Golden Ratio and the Platonic Solids
by Nikhat Parveen, UGA
The 5 Platonic solids are illustrated above with some of their properties. Euclid, 300 BCE and the Ancient Greeks, in their love for geometry, called these five solids, the atoms of the Universe. In the same way that we today believe that all matter, is made up of combinations of atoms so the Ancient Greeks (also) believed that all physical matter is made up of the atoms of the Platonic Solids and that all matter also has a mystical side represented by their connection with earth, air, fire, water and ether. Similar to our modern atom which shows a nucleus surrounded by electrons in orbits creating spheres of energy, the Greeks felt that these Platonic solids also have a spherical property, where one Platonic Solid fits in a sphere, which alternately fits inside another Platonic Solid, again fitting in another sphere.
The Pythagoreans knew that there were only five regular convex solids, the tetrahedron, cube, octahedron, icosahedron and dodecahedron and each one could be accurately circumscribed by a sphere. The dodecahedron had twelve regular faces, which corresponded to the twelve signs of the Zodiac; it was therefore a symbol of the universe for the Pythagoreans. Moreover, each one of these faces is a pentagon. Euclid described these five regular solids in Book Thirteen of the Elements. They are associated with the name of Plato because of his efforts to relate them to the important entities of which he supposed the world to be made. Plato discusses them in his various dialogues.
The corners of the
octahedron fit in the centre of the cube faces. The
icosahedron can be inscribed in an octahedron, so that each vertex of the former
divides an edge of the latter into the Golden Proportion The icosahedron and the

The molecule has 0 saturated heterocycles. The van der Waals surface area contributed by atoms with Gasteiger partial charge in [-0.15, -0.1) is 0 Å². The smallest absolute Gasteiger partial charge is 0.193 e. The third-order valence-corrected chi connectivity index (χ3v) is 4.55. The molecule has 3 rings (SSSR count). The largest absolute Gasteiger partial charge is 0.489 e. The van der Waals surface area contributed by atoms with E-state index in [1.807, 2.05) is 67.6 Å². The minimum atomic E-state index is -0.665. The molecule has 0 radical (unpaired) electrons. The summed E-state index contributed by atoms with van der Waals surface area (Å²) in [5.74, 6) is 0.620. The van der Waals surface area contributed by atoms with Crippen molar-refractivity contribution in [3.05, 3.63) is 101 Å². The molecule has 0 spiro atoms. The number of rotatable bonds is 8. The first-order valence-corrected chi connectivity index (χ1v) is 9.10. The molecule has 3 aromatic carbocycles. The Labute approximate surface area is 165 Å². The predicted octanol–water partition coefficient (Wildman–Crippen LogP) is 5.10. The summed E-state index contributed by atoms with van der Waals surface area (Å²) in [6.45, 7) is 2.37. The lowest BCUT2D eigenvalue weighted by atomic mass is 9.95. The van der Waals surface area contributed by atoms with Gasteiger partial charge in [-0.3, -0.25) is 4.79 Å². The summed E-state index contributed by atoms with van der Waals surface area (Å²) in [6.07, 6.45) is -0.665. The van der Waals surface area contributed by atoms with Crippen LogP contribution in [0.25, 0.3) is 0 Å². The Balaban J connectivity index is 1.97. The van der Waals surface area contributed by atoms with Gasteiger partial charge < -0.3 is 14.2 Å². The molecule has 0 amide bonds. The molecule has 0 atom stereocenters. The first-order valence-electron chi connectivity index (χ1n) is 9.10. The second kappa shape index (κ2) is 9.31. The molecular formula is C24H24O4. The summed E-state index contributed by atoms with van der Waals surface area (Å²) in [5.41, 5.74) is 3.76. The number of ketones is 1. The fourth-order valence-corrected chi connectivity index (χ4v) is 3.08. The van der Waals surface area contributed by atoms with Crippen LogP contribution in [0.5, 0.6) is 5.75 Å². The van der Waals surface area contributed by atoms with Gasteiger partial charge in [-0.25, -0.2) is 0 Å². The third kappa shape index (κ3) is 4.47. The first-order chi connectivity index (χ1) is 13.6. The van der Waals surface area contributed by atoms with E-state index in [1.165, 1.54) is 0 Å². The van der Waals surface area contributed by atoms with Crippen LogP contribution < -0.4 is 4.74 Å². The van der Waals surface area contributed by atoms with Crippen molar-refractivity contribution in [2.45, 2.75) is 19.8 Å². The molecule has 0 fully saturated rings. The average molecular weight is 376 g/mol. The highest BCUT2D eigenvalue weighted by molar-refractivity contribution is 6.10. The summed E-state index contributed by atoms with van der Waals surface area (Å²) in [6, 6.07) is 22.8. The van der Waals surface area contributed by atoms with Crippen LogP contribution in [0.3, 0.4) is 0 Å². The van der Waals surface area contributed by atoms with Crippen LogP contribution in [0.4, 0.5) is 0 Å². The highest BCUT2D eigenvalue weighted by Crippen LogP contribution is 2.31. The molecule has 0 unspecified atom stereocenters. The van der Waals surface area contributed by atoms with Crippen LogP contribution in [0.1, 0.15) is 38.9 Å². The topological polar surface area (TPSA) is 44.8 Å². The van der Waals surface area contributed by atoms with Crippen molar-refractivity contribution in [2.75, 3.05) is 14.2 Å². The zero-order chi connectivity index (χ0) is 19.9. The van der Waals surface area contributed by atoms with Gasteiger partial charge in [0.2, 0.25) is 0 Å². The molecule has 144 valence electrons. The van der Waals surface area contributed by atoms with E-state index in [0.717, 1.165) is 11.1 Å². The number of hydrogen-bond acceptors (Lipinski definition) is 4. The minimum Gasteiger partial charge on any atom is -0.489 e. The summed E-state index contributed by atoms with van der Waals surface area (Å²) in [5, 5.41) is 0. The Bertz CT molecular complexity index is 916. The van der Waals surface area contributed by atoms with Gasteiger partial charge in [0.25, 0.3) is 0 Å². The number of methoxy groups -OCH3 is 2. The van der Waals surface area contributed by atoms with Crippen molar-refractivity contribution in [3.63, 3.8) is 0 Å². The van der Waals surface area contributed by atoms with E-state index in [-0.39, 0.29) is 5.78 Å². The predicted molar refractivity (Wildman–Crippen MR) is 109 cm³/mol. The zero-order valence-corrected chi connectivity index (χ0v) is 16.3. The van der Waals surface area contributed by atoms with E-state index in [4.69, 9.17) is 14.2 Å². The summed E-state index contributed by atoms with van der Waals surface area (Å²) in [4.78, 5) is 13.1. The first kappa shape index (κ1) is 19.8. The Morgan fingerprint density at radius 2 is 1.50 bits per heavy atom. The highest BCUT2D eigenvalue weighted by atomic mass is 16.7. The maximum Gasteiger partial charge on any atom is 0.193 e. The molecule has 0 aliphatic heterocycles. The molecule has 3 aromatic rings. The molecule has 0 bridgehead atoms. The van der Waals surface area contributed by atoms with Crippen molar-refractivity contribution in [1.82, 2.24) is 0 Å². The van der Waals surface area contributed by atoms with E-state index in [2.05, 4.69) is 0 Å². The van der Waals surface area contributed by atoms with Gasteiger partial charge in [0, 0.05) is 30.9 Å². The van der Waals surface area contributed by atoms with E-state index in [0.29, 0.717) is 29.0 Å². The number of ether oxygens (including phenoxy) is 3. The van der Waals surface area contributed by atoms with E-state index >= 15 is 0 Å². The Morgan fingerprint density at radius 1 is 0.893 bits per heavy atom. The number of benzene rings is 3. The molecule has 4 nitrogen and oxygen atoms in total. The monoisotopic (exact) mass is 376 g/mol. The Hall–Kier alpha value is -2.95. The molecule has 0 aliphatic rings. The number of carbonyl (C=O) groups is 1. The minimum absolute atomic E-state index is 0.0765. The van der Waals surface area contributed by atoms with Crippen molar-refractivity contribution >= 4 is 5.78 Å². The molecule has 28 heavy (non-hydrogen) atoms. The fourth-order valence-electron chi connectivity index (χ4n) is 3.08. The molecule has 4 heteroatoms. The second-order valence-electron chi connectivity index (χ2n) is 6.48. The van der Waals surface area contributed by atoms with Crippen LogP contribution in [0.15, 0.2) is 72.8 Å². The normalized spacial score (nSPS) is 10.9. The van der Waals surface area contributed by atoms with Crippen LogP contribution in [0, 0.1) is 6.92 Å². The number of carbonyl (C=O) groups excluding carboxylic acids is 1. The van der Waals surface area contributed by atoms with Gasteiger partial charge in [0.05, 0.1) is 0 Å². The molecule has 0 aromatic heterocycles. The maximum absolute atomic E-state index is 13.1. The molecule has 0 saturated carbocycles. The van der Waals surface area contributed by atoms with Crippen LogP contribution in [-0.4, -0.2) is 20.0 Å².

dodecahedron are also uniquely connected with the Golden Proportion by virtue of
golden rectangles which fit into both. In modern times it has been
discovered that the shape of many of the viruses is either icosahedron or cube.
The pentagon (the five-sided figure) is closely related to the icosahedron and its complement the dodecahedron. The diagram shows clearly how the dodecahedron is made up of twelve pentagonal faces. The Icosahedron is made up of triangular faces, but also grouped in 5 as seen at the vertex where 5 triangular faces come together.
Whereas these later 2 mentioned platonic solids are seen in the 5 pointed star the remaining three platonic solids can be found in the 6 pointed star.
Φ occurs many places in the platonic solids. The dihedral angle on the dodecahedron is 2*atan(Φ), and the dihedral angle on the icosahedron is 2*atan(Φ2) or 2*atan(Φ +1). The mid radius of the dodecahedron is similarly Φ2/2 or (Φ +1)/2, and the mid radius on the icosahedron is Φ/2. Φ can be found as a factor in the other measurements of these polyhedra too.
If you consider rectangles inscribed in the icosahedron and dodecahedron such that a pair of opposite sides lie along opposite edges of the solid, the ratio of the lengths of these rectangles would be twice the mid radius over the edge length. This means that three perpendicular golden rectangles can be inscribed in the icosahedron, and three perpendicular rectangles in the ratio Ø 2 can be inscribed in the dodecahedron.
The dodecahedron is one of the 5 Platonic solids with 12 pentagonal surfaces.
One of the 5 platonic solids is described by Plato in the "The Phaedo" (110 B.) where he refers to a ball with 12 pentagonal faces and which is the precursor to our modern football, still made with a variable number of pentagons as shown in the adjacent photograph.
The dodecahedron contain 3 Golden Proportion
intersecting rectangles, as seen in the adjacent diagram. This later theme has
inspired the Laban School of Dancing to base its movements within the
The icosahedron fits well as an inscribed solid within the dodecahedron.
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